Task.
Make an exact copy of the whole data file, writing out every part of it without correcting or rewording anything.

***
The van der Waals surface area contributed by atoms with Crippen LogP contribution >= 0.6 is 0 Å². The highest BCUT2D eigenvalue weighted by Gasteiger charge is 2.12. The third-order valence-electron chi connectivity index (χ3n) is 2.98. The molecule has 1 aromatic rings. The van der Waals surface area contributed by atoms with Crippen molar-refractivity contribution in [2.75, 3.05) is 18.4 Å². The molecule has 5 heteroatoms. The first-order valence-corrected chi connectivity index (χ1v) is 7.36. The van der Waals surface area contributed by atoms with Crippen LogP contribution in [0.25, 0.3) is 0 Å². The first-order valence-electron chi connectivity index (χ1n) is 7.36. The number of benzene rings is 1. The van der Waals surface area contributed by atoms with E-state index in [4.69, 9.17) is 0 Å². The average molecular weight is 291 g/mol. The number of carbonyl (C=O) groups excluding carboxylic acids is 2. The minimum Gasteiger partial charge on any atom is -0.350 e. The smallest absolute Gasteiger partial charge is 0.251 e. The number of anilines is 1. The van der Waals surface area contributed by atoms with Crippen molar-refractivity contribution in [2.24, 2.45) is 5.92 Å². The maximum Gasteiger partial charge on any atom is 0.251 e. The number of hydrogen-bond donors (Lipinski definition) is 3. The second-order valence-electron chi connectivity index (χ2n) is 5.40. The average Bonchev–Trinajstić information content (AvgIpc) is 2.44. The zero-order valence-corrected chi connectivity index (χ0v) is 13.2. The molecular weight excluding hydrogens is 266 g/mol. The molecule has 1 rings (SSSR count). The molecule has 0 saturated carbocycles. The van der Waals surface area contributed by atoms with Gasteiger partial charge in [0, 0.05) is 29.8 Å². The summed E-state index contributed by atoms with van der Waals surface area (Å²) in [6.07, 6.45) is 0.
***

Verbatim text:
The van der Waals surface area contributed by atoms with Crippen LogP contribution >= 0.6 is 0 Å². The highest BCUT2D eigenvalue weighted by Gasteiger charge is 2.12. The third-order valence-electron chi connectivity index (χ3n) is 2.98. The molecule has 1 aromatic rings. The van der Waals surface area contributed by atoms with Crippen molar-refractivity contribution in [2.75, 3.05) is 18.4 Å². The molecule has 5 heteroatoms. The first-order valence-corrected chi connectivity index (χ1v) is 7.36. The van der Waals surface area contributed by atoms with Crippen LogP contribution in [0.25, 0.3) is 0 Å². The first-order valence-electron chi connectivity index (χ1n) is 7.36. The number of benzene rings is 1. The van der Waals surface area contributed by atoms with E-state index in [4.69, 9.17) is 0 Å². The average molecular weight is 291 g/mol. The number of carbonyl (C=O) groups excluding carboxylic acids is 2. The minimum Gasteiger partial charge on any atom is -0.350 e. The smallest absolute Gasteiger partial charge is 0.251 e. The number of anilines is 1. The van der Waals surface area contributed by atoms with Crippen molar-refractivity contribution in [2.24, 2.45) is 5.92 Å². The maximum Gasteiger partial charge on any atom is 0.251 e. The number of hydrogen-bond donors (Lipinski definition) is 3. The second-order valence-electron chi connectivity index (χ2n) is 5.40. The average Bonchev–Trinajstić information content (AvgIpc) is 2.44. The zero-order valence-corrected chi connectivity index (χ0v) is 13.2. The molecular weight excluding hydrogens is 266 g/mol. The molecule has 1 rings (SSSR count). The molecule has 0 saturated carbocycles. The van der Waals surface area contributed by atoms with Gasteiger partial charge in [0, 0.05) is 29.8 Å². The summed E-state index contributed by atoms with van der Waals surface area (Å²) in [6.07, 6.45) is 0.